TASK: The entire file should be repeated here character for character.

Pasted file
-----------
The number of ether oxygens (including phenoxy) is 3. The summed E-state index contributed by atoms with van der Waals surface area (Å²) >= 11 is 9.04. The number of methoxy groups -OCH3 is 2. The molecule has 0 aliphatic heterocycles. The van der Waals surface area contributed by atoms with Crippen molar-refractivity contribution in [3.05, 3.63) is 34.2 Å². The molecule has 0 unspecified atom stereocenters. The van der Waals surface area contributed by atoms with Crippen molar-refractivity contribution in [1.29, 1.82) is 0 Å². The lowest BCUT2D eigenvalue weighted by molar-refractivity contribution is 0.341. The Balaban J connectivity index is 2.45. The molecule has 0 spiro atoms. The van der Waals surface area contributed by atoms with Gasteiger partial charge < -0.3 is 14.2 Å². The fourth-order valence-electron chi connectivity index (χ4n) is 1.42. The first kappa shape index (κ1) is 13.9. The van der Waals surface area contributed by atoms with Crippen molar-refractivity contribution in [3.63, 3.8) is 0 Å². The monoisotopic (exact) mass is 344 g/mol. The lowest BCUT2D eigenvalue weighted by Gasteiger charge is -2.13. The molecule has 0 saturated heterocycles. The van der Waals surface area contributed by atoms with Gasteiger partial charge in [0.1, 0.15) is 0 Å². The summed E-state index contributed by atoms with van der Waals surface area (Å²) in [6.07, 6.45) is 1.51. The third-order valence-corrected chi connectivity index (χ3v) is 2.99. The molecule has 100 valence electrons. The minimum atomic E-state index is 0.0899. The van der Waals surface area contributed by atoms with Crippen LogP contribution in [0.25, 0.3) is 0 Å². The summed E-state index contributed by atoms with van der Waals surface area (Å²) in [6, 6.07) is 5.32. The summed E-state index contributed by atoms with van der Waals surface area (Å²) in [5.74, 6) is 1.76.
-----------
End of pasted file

The number of ether oxygens (including phenoxy) is 3. The summed E-state index contributed by atoms with van der Waals surface area (Å²) >= 11 is 9.04. The number of methoxy groups -OCH3 is 2. The molecule has 0 aliphatic heterocycles. The van der Waals surface area contributed by atoms with Crippen molar-refractivity contribution in [3.05, 3.63) is 34.2 Å². The molecule has 0 unspecified atom stereocenters. The van der Waals surface area contributed by atoms with Crippen molar-refractivity contribution in [1.29, 1.82) is 0 Å². The lowest BCUT2D eigenvalue weighted by molar-refractivity contribution is 0.341. The Balaban J connectivity index is 2.45. The molecule has 0 spiro atoms. The van der Waals surface area contributed by atoms with Gasteiger partial charge < -0.3 is 14.2 Å². The fourth-order valence-electron chi connectivity index (χ4n) is 1.42. The first kappa shape index (κ1) is 13.9. The van der Waals surface area contributed by atoms with Crippen molar-refractivity contribution in [3.63, 3.8) is 0 Å². The monoisotopic (exact) mass is 344 g/mol. The lowest BCUT2D eigenvalue weighted by Gasteiger charge is -2.13. The molecule has 0 saturated heterocycles. The van der Waals surface area contributed by atoms with Gasteiger partial charge in [0.1, 0.15) is 0 Å². The summed E-state index contributed by atoms with van der Waals surface area (Å²) in [6.07, 6.45) is 1.51. The third-order valence-corrected chi connectivity index (χ3v) is 2.99. The molecule has 100 valence electrons. The minimum atomic E-state index is 0.0899. The van der Waals surface area contributed by atoms with Crippen LogP contribution in [0.25, 0.3) is 0 Å². The summed E-state index contributed by atoms with van der Waals surface area (Å²) in [6, 6.07) is 5.32. The summed E-state index contributed by atoms with van der Waals surface area (Å²) in [5.74, 6) is 1.76.